ICANN slammed by governments for shambolic policies
Governmental Advisory Committee issues report labelling procedures ‘complex, lengthy, ambiguous’
US-based Web domain administrator, the Internet Corporation for Assigned Names and Numbers (ICANN) has come under fire from governments around the world over the organisation's level of bureaucracy, The Register reported.
The stinging indictment was issued in a report from ICANN's own Governmental Advisory Committee (GAC). The document decried "complex, lengthy and ambiguous" processes and openly condemned ICANN's policies on two-letter second-level domains, which are commonly reserved for country codes such as ".ae", ".de" and ".uk".
More than 500 new top-level domains are being added to the Internet and another 500 are to follow. According to The Register, an increasing number of Web registrars have called for the abolition of restrictions on two-letter domains, so that organisation would be able to , for example, register "ae.horse" or "uk.music".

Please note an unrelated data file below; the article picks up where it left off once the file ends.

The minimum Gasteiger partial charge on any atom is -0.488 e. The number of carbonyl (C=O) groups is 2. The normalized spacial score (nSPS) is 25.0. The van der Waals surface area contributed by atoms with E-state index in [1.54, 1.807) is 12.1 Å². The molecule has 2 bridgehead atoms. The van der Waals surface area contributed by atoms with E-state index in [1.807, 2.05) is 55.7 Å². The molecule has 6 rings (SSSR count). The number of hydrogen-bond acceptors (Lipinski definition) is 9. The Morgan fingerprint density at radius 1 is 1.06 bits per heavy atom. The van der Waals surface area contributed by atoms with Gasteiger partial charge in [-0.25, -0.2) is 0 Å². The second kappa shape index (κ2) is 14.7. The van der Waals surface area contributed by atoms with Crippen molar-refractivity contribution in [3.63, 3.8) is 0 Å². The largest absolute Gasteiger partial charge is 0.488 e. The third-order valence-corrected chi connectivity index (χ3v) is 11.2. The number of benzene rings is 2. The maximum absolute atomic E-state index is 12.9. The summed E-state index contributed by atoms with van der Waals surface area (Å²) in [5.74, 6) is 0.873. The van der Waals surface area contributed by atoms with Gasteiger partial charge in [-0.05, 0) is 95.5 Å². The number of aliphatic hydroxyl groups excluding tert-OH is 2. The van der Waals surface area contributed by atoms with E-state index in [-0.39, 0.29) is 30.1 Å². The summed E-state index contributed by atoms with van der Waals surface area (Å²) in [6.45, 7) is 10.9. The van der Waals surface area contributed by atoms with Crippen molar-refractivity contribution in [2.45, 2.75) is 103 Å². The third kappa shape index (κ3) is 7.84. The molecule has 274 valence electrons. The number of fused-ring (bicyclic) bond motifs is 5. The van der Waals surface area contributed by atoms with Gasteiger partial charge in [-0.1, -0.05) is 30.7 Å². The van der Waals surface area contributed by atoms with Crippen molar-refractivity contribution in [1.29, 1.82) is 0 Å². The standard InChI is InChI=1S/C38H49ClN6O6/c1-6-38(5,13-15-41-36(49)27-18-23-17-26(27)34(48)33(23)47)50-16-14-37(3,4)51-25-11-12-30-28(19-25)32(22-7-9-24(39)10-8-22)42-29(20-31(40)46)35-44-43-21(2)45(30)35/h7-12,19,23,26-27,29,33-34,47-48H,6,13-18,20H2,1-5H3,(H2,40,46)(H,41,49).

But while the GAC report called for relaxation of some policies, some governments raised concerns over the policing of certain domains, where trust was implied by the name, to prevent disreputable organisations presenting themselves as trustworthy. The report listed 100 such domains, including ".dentist", ".kids", ".hospital", ".bank" and ".mortgage".
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